Table of Contents  
REVIEW ARTICLE
Year : 2011  |  Volume : 2  |  Issue : 4  |  Page : 178-181  

Oxidative stress in chronic periodontitis


1 Department of Periodontics, Himachal Institute of Dental Sciences and Research, Sirmour, Himachal Pradesh, India
2 Department of Oral & Maxillofacial Pathology, HP Government, Dental College, (IGMC) Shimla, India
3 Department of Oral Pathology, Himachal Institute of Dental Sciences and Research, Paonta Sahib, Sirmour, Himachal Pradesh, India

Date of Web Publication18-Feb-2012

Correspondence Address:
Parveen Dahiya
Department of Periodontics, Himachal Institute of Dental sciences and Research, Paonta Sahib, Sirmour, Himachal Pradesh - 173 025
India
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Source of Support: None, Conflict of Interest: None


DOI: 10.4103/2229-5186.93019

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   Abstract 

It is well documented that the primary etiological agent of periodontal disease is a polymicrobial complex, predominantly gram-negative anaerobic or facultative bacteria within the subgingival biofilm. These bacteria trigger the release of numbers of cytokines, leading to elevated numbers and activity of polymorphonucleocytes (PMNs). As a result of stimulation by bacterial antigens, PMNs produce the reactive oxygen species (ROS) superoxide via the respiratory burst as part of the host response to infection. The human body does contain an array of antioxidant defence mechanisms to remove harmful ROS as soon as they are formed and to prevent their deleterious effects. This review focuses predominantly on the role of ROS and antioxidant defence systems in the pathobiology of periodontitis, with a view to identify specific therapeutic targets for future host-modulating therapies.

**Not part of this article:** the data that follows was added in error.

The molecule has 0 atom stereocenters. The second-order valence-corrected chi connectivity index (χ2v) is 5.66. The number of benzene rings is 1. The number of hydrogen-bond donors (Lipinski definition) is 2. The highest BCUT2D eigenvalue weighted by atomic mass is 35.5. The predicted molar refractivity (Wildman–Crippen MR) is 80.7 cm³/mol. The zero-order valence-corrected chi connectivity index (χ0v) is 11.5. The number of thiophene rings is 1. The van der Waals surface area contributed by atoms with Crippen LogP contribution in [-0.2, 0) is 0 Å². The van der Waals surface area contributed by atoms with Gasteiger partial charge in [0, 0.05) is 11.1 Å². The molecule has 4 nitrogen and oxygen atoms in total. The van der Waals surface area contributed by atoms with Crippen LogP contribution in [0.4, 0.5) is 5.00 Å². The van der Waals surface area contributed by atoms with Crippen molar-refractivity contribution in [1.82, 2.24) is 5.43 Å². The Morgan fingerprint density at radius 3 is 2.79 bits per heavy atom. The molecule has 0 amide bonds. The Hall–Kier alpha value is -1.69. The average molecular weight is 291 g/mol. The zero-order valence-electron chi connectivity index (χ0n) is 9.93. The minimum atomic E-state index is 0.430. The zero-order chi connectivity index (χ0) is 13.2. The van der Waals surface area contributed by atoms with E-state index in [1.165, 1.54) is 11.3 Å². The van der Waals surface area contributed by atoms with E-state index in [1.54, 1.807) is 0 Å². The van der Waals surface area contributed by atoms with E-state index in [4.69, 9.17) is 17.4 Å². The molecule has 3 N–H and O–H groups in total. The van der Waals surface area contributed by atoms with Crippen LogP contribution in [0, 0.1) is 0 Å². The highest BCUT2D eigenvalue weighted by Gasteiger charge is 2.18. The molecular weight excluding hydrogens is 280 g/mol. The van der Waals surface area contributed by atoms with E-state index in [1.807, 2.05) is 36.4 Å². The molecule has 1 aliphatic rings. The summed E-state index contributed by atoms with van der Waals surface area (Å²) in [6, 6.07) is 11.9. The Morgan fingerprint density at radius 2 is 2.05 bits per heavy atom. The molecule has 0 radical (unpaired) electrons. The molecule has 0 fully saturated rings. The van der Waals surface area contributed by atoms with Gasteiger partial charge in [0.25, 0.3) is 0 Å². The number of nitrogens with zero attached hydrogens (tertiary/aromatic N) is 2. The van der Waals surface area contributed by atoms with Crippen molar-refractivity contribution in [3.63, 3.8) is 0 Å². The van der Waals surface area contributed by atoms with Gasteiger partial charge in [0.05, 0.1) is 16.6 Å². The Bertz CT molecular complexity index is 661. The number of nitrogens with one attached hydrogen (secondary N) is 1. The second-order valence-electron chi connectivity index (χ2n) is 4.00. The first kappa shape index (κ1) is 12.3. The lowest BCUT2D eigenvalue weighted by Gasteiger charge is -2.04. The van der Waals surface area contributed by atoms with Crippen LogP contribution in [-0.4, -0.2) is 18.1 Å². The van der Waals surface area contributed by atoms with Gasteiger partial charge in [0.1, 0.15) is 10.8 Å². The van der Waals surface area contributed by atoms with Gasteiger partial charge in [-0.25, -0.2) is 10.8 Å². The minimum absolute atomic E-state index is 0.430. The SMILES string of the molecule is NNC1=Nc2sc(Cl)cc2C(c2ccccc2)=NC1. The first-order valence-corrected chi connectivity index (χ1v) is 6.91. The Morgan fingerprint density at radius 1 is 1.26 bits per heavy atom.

Keywords: Antioxidants, oxidants, periodontitis, reactive oxygen species and vitamin C


How to cite this article:
Dahiya P, Kamal R, Gupta R, Puri A. Oxidative stress in chronic periodontitis. Chron Young Sci 2011;2:178-81

How to cite this URL:
Dahiya P, Kamal R, Gupta R, Puri A. Oxidative stress in chronic periodontitis. Chron Young Sci [serial online] 2011 [cited 2018 Feb 20];2:178-81. Available from: http://www.cysonline.org/text.asp?2011/2/4/178/93019


   Introduction Top